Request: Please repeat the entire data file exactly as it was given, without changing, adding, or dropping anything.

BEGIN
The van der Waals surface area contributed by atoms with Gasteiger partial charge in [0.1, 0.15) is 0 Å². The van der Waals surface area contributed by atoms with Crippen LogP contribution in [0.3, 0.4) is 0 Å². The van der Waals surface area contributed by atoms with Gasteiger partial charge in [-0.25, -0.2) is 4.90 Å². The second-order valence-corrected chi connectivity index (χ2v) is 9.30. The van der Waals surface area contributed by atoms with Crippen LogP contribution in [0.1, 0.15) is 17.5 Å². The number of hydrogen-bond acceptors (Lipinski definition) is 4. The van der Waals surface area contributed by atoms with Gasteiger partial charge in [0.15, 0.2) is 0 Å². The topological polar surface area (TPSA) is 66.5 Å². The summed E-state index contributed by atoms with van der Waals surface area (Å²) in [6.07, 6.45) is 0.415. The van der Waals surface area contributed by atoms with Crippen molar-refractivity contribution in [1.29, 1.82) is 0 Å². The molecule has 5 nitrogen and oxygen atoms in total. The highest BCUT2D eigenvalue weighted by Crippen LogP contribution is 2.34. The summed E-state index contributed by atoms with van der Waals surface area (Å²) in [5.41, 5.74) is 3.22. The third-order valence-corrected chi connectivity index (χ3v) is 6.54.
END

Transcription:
The van der Waals surface area contributed by atoms with Gasteiger partial charge in [0.1, 0.15) is 0 Å². The van der Waals surface area contributed by atoms with Crippen LogP contribution in [0.3, 0.4) is 0 Å². The van der Waals surface area contributed by atoms with Gasteiger partial charge in [-0.25, -0.2) is 4.90 Å². The second-order valence-corrected chi connectivity index (χ2v) is 9.30. The van der Waals surface area contributed by atoms with Crippen LogP contribution in [0.1, 0.15) is 17.5 Å². The number of hydrogen-bond acceptors (Lipinski definition) is 4. The van der Waals surface area contributed by atoms with Gasteiger partial charge in [0.15, 0.2) is 0 Å². The topological polar surface area (TPSA) is 66.5 Å². The summed E-state index contributed by atoms with van der Waals surface area (Å²) in [6.07, 6.45) is 0.415. The van der Waals surface area contributed by atoms with Crippen molar-refractivity contribution in [1.29, 1.82) is 0 Å². The molecule has 5 nitrogen and oxygen atoms in total. The highest BCUT2D eigenvalue weighted by Crippen LogP contribution is 2.34. The summed E-state index contributed by atoms with van der Waals surface area (Å²) in [5.41, 5.74) is 3.22. The third-order valence-corrected chi connectivity index (χ3v) is 6.54.